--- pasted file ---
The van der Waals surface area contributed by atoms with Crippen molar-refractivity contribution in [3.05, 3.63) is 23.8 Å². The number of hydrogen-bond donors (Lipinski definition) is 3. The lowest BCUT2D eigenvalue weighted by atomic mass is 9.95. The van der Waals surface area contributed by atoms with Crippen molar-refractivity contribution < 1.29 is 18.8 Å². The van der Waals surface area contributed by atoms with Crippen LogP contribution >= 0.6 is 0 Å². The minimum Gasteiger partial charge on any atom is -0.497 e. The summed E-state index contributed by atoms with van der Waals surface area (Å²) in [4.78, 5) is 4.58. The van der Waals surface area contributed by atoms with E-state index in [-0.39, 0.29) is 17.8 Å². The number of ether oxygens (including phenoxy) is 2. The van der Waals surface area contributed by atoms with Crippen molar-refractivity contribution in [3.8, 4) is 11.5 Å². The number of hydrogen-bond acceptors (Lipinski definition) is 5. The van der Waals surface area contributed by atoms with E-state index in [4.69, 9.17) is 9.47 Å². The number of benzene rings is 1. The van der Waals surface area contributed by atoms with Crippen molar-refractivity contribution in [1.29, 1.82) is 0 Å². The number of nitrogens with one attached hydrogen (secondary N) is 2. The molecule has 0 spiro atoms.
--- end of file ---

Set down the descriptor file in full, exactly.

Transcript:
The van der Waals surface area contributed by atoms with Crippen molar-refractivity contribution in [3.05, 3.63) is 23.8 Å². The number of hydrogen-bond donors (Lipinski definition) is 3. The lowest BCUT2D eigenvalue weighted by atomic mass is 9.95. The van der Waals surface area contributed by atoms with Crippen molar-refractivity contribution < 1.29 is 18.8 Å². The van der Waals surface area contributed by atoms with Crippen LogP contribution >= 0.6 is 0 Å². The minimum Gasteiger partial charge on any atom is -0.497 e. The summed E-state index contributed by atoms with van der Waals surface area (Å²) in [4.78, 5) is 4.58. The van der Waals surface area contributed by atoms with E-state index in [-0.39, 0.29) is 17.8 Å². The number of ether oxygens (including phenoxy) is 2. The van der Waals surface area contributed by atoms with Crippen molar-refractivity contribution in [3.8, 4) is 11.5 Å². The number of hydrogen-bond acceptors (Lipinski definition) is 5. The van der Waals surface area contributed by atoms with E-state index in [4.69, 9.17) is 9.47 Å². The number of benzene rings is 1. The van der Waals surface area contributed by atoms with Crippen molar-refractivity contribution in [1.29, 1.82) is 0 Å². The number of nitrogens with one attached hydrogen (secondary N) is 2. The molecule has 0 spiro atoms.